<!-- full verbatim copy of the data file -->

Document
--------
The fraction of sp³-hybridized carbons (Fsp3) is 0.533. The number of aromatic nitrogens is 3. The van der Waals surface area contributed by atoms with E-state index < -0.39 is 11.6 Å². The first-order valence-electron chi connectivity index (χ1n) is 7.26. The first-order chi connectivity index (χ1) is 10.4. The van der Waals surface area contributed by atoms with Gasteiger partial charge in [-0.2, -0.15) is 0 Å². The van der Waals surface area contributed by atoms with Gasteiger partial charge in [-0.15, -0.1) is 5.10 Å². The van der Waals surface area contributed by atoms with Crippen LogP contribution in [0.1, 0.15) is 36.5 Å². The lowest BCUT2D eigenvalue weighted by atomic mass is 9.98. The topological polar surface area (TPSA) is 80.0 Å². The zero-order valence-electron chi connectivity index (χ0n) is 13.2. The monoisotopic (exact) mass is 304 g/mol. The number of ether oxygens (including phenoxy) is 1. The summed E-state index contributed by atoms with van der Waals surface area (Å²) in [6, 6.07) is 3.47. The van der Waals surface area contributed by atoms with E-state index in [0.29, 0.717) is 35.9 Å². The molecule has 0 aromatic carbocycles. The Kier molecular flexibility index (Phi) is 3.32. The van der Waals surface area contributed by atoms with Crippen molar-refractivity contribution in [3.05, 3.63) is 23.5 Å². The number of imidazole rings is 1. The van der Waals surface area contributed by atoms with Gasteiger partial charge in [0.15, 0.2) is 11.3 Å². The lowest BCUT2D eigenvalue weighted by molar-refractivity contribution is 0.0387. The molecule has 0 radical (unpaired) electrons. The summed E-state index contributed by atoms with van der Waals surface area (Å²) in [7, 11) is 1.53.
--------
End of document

The fraction of sp³-hybridized carbons (Fsp3) is 0.533. The number of aromatic nitrogens is 3. The van der Waals surface area contributed by atoms with E-state index < -0.39 is 11.6 Å². The first-order valence-electron chi connectivity index (χ1n) is 7.26. The first-order chi connectivity index (χ1) is 10.4. The van der Waals surface area contributed by atoms with Gasteiger partial charge in [-0.2, -0.15) is 0 Å². The van der Waals surface area contributed by atoms with Gasteiger partial charge in [-0.15, -0.1) is 5.10 Å². The van der Waals surface area contributed by atoms with Crippen LogP contribution in [0.1, 0.15) is 36.5 Å². The lowest BCUT2D eigenvalue weighted by atomic mass is 9.98. The topological polar surface area (TPSA) is 80.0 Å². The zero-order valence-electron chi connectivity index (χ0n) is 13.2. The monoisotopic (exact) mass is 304 g/mol. The number of ether oxygens (including phenoxy) is 1. The summed E-state index contributed by atoms with van der Waals surface area (Å²) in [6, 6.07) is 3.47. The van der Waals surface area contributed by atoms with E-state index in [0.29, 0.717) is 35.9 Å². The molecule has 0 aromatic carbocycles. The Kier molecular flexibility index (Phi) is 3.32. The van der Waals surface area contributed by atoms with Crippen molar-refractivity contribution in [3.05, 3.63) is 23.5 Å². The number of imidazole rings is 1. The van der Waals surface area contributed by atoms with Gasteiger partial charge in [0.15, 0.2) is 11.3 Å². The lowest BCUT2D eigenvalue weighted by molar-refractivity contribution is 0.0387. The molecule has 0 radical (unpaired) electrons. The summed E-state index contributed by atoms with van der Waals surface area (Å²) in [7, 11) is 1.53.